Example:

You place a chicken and a butt in the smoker.

In the web interface, you identify one of the channels as chicken and the other as a pork butt.

(Optional) Cabinet temperature is ramped up to 270°F until both the chicken and the pork are out of the danger zone

Temperature set to 240°F for the chicken.

Once chicken hits 170°F, cabinet temperature is reduced to 170°F

Chicken is removed and cabinet temperature ramps up to 225°F

Cabinet temperature is set to 200°F when butt reaches 200°F

 

I also hope to allow emails/sms to be send a status every hour or so, and also when meats are done.  We'll see how far I actually get in this project.  I have a habit of not finishing what I start.

 

I'm also hoping that I'll be able to make it easily configurable for electric smokers.

 

http://noggin01.github.io/SmokinPi/

 

 

 

 


Edited by Noggin - 1/13/14 at 10:27am
post #7 of 9
Thread Starter 
Quote:
Originally Posted by dirtsailor2003 View Post

In one of your photos I see the probe sitting right in the metal cooking grate. That's not a good way to do that. You'll get a false temperature reading. The metal absorbs more heat. You can run the probe through a potato or a small bloke of wood to hold it off the metal.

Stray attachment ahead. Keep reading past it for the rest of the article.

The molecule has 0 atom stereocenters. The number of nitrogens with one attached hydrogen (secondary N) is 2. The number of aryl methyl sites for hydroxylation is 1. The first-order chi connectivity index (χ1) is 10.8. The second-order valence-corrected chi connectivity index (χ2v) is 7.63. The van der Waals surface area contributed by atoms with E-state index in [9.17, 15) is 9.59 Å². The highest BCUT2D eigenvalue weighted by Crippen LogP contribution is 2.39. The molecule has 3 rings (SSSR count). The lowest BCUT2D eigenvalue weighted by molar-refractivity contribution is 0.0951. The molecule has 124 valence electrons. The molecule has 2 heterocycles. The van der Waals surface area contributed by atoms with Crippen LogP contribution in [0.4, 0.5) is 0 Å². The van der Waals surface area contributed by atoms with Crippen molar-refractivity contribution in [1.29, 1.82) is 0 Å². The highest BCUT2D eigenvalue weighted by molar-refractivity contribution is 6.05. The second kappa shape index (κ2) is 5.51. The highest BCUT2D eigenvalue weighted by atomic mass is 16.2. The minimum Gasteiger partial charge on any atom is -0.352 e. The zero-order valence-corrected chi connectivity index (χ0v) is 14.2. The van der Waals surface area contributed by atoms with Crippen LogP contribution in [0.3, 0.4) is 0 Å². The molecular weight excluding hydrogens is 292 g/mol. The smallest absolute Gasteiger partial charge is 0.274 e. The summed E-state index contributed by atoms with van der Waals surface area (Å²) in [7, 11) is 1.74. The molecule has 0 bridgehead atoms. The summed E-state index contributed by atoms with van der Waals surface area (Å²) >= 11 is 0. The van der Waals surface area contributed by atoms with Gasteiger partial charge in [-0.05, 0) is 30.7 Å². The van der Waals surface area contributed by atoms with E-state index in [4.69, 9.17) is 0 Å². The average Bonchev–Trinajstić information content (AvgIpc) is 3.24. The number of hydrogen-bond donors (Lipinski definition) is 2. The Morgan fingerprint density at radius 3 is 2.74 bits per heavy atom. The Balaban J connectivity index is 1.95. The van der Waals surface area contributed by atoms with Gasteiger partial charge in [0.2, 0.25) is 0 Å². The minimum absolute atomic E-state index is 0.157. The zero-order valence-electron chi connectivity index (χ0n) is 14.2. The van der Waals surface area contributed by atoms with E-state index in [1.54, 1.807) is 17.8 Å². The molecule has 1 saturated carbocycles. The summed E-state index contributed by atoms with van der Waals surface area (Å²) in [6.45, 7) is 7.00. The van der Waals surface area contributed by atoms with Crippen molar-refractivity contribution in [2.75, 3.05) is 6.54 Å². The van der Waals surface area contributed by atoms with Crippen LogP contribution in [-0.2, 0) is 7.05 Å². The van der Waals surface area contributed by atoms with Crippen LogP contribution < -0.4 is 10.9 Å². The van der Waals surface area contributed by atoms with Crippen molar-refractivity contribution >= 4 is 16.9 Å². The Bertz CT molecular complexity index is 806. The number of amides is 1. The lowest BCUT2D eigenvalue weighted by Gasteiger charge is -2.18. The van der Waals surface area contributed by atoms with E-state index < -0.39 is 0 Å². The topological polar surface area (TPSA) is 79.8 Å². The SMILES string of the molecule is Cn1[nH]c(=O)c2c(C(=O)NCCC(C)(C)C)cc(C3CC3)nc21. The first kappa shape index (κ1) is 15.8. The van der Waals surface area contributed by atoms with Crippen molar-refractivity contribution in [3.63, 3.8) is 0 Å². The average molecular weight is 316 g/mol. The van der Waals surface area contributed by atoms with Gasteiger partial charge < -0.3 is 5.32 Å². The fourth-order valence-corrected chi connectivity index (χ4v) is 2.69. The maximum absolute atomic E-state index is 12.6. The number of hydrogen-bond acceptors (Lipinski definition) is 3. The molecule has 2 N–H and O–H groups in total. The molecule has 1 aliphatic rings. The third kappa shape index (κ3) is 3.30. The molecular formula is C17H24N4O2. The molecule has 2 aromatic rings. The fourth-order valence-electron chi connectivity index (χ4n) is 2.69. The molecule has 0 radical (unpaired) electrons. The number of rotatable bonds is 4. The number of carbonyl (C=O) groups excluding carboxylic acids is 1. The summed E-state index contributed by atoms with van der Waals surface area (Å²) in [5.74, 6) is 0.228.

Thanks, I'll look into that, but it doesn't make much sense at first thought.  The metal can't get hotter than its surroundings. I can understand that it makes the temperatures wrong for a while after the door is opened/closed though.  I may drill a hole in a block of wood and hang it from the top of the cabinet.  I like the idea of not having to waste a rack for just a temperature probe.

post #8 of 9
Quote:
Originally Posted by Noggin View Post
 

 

Thanks, I'll look into that, but it doesn't make much sense at first thought.  The metal can't get hotter than its surroundings. I can understand that it makes the temperatures wrong for a while after the door is opened/closed though.  I may drill a hole in a block of wood and hang it from the top of the cabinet.  I like the idea of not having to waste a rack for just a temperature probe.

Actually the metal can get hotter and retain heat longer than the air surrounding it. The only portion of the probe that you need to be worried about is the tip as that is where the reading comes from. You also want to place the probe close to the meat but not too close. If the meat is cold and the probe is too close you can get false readings. Also if the probe is placed below the meat and drippings are dripping on it you can get false readings.

post #9 of 9
Thread Starter 

Still doesn't seem logical to me.  Infrared might cause some additional heating, but I don't think that much infrared radiation can make it to the top of the cabinet when it is full of meat.  I'm not saying you're wrong, I'm just saying I can't fathom it.

 

That being said, I am considering what you suggested and may do something along the lines of drilling a series of holes along the back side of the unit.  If a small sleeve is inserted into the hole, the temperature probe can be inserted through the sleeve at varying heights in the cabinet.  The sleeve would provide support to hold the probe at the desired angle.

 

I'm thinking something like this: